The author calls this work "a cartographical approach to the history of Nova Scotia," and the work indeed provides a history of the region's mapping interwoven with an entertaining overall history. Each chapter focuses on a specific topic such as fishing, mineral resources, or fortifications. Illustrated maps include those of Ramusio, Zaltieri, Champlain, Southacke, Bellin, Des Barres, Jefferys, and, of course, the Porcupine Map from Gentleman's Magazine. Many manuscript maps from various foreign archives are illustrated. The work actually exceeds its Nova Scotian mandate by providing an interesting history of the fortification of Louisburg, illustrated with some French manuscript maps. On a less sweeping level, I have always wondered why Lunenburg had a continental ring to it. Apparently it was founded as a refuge for Protestants from the continent. I was surprised to find that Piscataqua was not an Indian name, but rather a hybrid of the Latin words for fish and water. Certainly this work will be useful to those interested in the early discovery and settlement of the Maritimes, but those with more general interests will find many fascinating cartographical tidbits.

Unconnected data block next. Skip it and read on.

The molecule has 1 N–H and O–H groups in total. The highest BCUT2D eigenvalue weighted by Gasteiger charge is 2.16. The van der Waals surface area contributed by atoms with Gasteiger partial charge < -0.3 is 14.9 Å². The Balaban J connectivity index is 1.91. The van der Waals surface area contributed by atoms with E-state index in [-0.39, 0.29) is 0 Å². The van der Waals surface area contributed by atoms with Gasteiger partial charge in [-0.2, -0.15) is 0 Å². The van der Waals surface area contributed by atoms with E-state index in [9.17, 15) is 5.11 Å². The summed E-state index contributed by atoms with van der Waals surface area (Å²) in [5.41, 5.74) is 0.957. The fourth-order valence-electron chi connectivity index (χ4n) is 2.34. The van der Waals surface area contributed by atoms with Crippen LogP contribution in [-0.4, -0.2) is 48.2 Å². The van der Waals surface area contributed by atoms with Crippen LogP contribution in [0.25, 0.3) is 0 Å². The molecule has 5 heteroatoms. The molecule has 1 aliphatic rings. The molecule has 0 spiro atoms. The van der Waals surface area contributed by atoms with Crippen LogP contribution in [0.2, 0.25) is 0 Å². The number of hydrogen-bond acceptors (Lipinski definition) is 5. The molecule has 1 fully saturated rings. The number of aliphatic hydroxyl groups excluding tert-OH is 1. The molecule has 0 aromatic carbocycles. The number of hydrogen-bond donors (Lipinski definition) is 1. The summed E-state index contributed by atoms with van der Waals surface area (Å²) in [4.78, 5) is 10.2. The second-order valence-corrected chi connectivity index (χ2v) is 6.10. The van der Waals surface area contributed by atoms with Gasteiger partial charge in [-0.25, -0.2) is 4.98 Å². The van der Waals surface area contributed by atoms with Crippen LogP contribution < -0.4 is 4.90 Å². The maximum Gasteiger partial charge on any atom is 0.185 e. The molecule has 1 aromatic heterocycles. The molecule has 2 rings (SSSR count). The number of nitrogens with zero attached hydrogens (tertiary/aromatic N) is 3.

David C. Jolly, 1992
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